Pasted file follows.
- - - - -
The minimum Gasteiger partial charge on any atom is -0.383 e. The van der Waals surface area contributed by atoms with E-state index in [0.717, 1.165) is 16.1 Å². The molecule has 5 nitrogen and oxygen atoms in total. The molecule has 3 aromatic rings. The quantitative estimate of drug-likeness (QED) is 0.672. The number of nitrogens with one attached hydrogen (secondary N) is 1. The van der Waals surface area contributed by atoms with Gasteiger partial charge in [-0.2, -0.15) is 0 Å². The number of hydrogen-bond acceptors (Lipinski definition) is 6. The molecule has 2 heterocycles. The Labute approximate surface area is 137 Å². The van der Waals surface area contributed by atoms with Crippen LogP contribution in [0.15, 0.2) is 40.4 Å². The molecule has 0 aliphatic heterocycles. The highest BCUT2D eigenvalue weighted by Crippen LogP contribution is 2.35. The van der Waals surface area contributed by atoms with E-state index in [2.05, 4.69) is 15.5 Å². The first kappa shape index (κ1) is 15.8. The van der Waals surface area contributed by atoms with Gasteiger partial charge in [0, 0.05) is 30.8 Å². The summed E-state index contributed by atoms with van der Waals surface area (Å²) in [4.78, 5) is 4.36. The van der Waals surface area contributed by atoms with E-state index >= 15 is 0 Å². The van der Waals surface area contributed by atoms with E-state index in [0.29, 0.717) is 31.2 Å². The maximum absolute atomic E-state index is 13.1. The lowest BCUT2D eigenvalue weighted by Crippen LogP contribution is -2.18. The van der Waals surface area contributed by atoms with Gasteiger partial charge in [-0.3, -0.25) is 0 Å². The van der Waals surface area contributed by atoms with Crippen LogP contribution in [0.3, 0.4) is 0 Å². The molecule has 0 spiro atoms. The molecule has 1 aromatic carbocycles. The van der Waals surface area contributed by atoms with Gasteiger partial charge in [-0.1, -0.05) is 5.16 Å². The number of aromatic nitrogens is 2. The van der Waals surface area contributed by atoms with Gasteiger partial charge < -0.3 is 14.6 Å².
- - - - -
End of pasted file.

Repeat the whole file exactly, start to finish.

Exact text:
The minimum Gasteiger partial charge on any atom is -0.383 e. The van der Waals surface area contributed by atoms with E-state index in [0.717, 1.165) is 16.1 Å². The molecule has 5 nitrogen and oxygen atoms in total. The molecule has 3 aromatic rings. The quantitative estimate of drug-likeness (QED) is 0.672. The number of nitrogens with one attached hydrogen (secondary N) is 1. The van der Waals surface area contributed by atoms with Gasteiger partial charge in [-0.2, -0.15) is 0 Å². The number of hydrogen-bond acceptors (Lipinski definition) is 6. The molecule has 2 heterocycles. The Labute approximate surface area is 137 Å². The van der Waals surface area contributed by atoms with Crippen LogP contribution in [0.15, 0.2) is 40.4 Å². The molecule has 0 aliphatic heterocycles. The highest BCUT2D eigenvalue weighted by Crippen LogP contribution is 2.35. The van der Waals surface area contributed by atoms with E-state index in [2.05, 4.69) is 15.5 Å². The first kappa shape index (κ1) is 15.8. The van der Waals surface area contributed by atoms with Gasteiger partial charge in [0, 0.05) is 30.8 Å². The summed E-state index contributed by atoms with van der Waals surface area (Å²) in [4.78, 5) is 4.36. The van der Waals surface area contributed by atoms with E-state index >= 15 is 0 Å². The van der Waals surface area contributed by atoms with E-state index in [0.29, 0.717) is 31.2 Å². The maximum absolute atomic E-state index is 13.1. The lowest BCUT2D eigenvalue weighted by Crippen LogP contribution is -2.18. The van der Waals surface area contributed by atoms with Gasteiger partial charge in [-0.3, -0.25) is 0 Å². The van der Waals surface area contributed by atoms with Crippen LogP contribution in [0.3, 0.4) is 0 Å². The molecule has 0 spiro atoms. The molecule has 1 aromatic carbocycles. The van der Waals surface area contributed by atoms with Gasteiger partial charge in [-0.1, -0.05) is 5.16 Å². The number of aromatic nitrogens is 2. The van der Waals surface area contributed by atoms with Gasteiger partial charge < -0.3 is 14.6 Å².